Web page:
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Scottish Women and the Suffrage Question

Article / Updated 03-26-2016

The word suffrage comes from the Latin word for ‘vote’, something that until 1918, women in Scotland and the rest of the UK didn’t have. Voters were male, and they argued that they were entitled to the vote because they fought for queen/king and country. This argument didn’t go down well with a lot of women, and the injustice of it made some of them very angry. The demand for the vote had been around since the 1860s. Back then, the movement was dominated by the Suffragists, women who used peaceful tactics to try to win support for the ‘great cause’ as it was known. In spite of their best efforts, the Suffragists got nowhere. So, at the turn of the century, more militant voices began to be heard. They were known as Suffragettes, and they were prepared to break the law and go to prison for their beliefs. The campaign for women’s suffrage became split between moderates and militants. You could understand the frustration that women felt at the lack of progress made toward the vote over 40-odd years, but did militancy help or hinder the cause? Scottish Suffragettes fire-bombed Leuchars Railway Station in Fife and Ayr Racecourse, as well as the historic Whitekirk in East Lothian. On top of this, they poured acid into pillar boxes, attacked the prime minister, and slashed portraits of the king. When arrested and imprisoned, they refused to eat, which led to force-feeding, which in turn led to public outcry. Militancy climaxed when the Scottish Suffragette Emily Davidson threw herself in front of the king’s horse at the Epsom Derby in June 1913. These tactics raised the issue and generated a massive amount of publicity for the cause, but in the end, the public became sickened by these excesses. Militancy got women nowhere. Indeed, in Scotland, the strategy never claimed widespread support, even from women. Most people took the attitude that if you wanted to be a lawmaker, you couldn’t be a lawbreaker. Most of those women who went to prison were middle or upper class, which raises the question of whether it was simply a campaign for votes for rich women – privileging the already privileged. Some historians have argued that the working-class woman was conspicuous by her absence. But that view seems to ignore that the women’s suffrage movement broadened its appeal as the decades went by, and it got backing from female jute workers in Dundee, as well as from female weavers in Lancashire. It even drew closer to the emerging Labour Party. Some historians point out, however, that, although working women were accepted into the various suffrage societies, it was on the basis that they were the foot soldiers – the officers or leaders like Elsie Inglis and Lady Francis Balfour were from the upper ranks of society. In 1914, Britain and Germany went to war, and many suffrage groups decided to suspend campaigning until the war was over. Women made a vital contribution to Britain’s war effort. Some people believe that as a result of their war work, women were given the vote in 1918 – but remember it was women over the age of 30. So, it was mainly married women who were enfranchised, and they could theoretically be relied on to vote as their husbands did. The younger women who had borne the burden of the war work were still without the vote. It took another ten years before women had the vote on the same basis as men. But democracy finally triumphed: The suffrage campaigners finally won the argument.

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The Vikings as You’ve Never Known Them Before

Article / Updated 03-26-2016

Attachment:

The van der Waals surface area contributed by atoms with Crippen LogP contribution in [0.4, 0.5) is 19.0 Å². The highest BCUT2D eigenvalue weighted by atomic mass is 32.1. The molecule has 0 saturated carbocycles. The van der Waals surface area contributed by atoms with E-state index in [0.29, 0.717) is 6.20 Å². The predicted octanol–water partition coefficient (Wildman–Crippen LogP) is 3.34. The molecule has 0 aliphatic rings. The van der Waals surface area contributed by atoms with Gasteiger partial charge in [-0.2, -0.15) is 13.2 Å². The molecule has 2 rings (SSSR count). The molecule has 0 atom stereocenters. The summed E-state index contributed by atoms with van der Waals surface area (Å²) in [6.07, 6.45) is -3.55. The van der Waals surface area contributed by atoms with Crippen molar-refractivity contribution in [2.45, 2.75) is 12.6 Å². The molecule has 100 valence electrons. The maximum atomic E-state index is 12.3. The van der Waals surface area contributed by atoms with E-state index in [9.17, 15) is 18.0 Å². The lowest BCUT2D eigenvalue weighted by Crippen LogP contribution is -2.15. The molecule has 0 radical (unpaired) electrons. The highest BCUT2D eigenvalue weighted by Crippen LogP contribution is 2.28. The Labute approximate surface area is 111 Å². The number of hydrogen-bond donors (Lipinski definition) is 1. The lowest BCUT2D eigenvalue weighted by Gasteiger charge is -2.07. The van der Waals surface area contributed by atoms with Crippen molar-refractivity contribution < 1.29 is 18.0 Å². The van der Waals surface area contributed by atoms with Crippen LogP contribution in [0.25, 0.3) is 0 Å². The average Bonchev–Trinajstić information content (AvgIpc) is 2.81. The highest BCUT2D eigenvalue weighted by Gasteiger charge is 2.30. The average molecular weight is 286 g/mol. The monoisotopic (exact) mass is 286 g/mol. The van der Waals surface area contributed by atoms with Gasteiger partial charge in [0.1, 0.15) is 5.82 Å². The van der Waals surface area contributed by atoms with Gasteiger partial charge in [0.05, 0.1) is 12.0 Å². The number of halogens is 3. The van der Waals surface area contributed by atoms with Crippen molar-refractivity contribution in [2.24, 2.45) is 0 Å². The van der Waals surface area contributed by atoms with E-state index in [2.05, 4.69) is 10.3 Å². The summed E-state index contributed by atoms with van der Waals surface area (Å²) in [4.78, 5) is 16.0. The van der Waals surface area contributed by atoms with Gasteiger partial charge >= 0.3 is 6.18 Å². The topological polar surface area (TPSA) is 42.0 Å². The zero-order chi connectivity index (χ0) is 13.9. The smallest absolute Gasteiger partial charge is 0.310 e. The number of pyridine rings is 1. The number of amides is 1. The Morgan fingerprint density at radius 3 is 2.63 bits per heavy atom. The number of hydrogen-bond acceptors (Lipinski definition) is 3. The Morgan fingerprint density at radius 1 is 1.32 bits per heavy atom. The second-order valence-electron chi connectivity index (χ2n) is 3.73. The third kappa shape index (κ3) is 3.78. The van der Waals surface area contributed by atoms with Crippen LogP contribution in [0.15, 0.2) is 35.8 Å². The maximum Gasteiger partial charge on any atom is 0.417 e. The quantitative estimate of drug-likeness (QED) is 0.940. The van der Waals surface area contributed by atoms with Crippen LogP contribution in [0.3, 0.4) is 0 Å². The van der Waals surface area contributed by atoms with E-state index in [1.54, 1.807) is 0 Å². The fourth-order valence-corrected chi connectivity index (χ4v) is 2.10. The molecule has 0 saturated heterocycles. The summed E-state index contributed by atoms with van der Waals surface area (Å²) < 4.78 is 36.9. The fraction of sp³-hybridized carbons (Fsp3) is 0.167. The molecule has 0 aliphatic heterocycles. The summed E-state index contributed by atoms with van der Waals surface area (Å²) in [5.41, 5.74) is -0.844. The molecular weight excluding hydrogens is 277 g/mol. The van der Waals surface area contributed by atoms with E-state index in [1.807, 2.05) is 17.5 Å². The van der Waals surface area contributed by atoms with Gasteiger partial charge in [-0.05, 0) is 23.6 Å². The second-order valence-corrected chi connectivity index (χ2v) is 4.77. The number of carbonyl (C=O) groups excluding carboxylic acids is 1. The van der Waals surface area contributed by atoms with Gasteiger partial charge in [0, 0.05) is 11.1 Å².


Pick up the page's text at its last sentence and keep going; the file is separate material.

When you think of Vikings, you probably picture longhaired warriors who raped and pillaged everywhere they went. Most Vikings, contrary to appearance, were farmers not warriors. Raiding was a seasonal thing, but the farm was a year-round concern. The farm was the property of the extended family, and it was the basis of Viking society. Children, parents, and grandparents all lived together. If the farmer kept workers, servants, or slaves, they usually lived in the family house. The Viking diet was dictated by what was available locally from their farms, the sea, and the forests; meat and fish were the staples. The Vikings liked a drink, and their favourite tipple was ale or beer, although the better-off Vikings drank wine, which they picked up on their raiding expeditions. Where you stood in terms of the social hierarchy was dictated by family membership. It was virtually impossible to transcend this. Basically, there were three classes in the Viking world: At the top were the Jarls, or noblemen, from whom the king was chosen; below them came the Karls, or freemen, whose ranks included farmers, craftsmen, landowners, and other freeborn people; and, finally, at the bottom, were the Thralls, or slaves, who were easily recognised because they wore slave collars around their necks and had short-cropped hair. As you can imagine, the Thralls did all the back-breaking jobs and ate the worst food. In spite of being a hierarchical society, the Viking culture was also progressive in a number of ways: Viking women had more rights than most women in the rest of Europe during this period. Wives had a right to share the wealth their husbands gained. Viking women could own land or other property. Viking law permitted married women to have a divorce anytime they wanted. Viking society was more democratic than most other societies. Although the Thralls had no say, laws were made by the ‘Thing’, an assembly that met weekly at which all freemen could have a say in the governance of the land. The powers of the Thing allowed it to set taxes, decide who was king, and deal with arguments over marital affairs and property. Today we think of the Vikings’ appearance as rather scruffy and hairy, but one of the attractions for native Scots women may have been the Vikings’ close attention to personal hygiene. An English chronicler of the 13th century complained that the Vikings were always combing their hair, taking baths, and changing their undergarments, which apparently gave them an unfair advantage when competing with the native male population for the affection of local maidens! They also bleached their beards to saffron-like yellow and maybe their hair, too. Indeed, grooming kits that included tweezers, ear scoops, and nail scrapers have been found in the graves of men and women in Viking sites.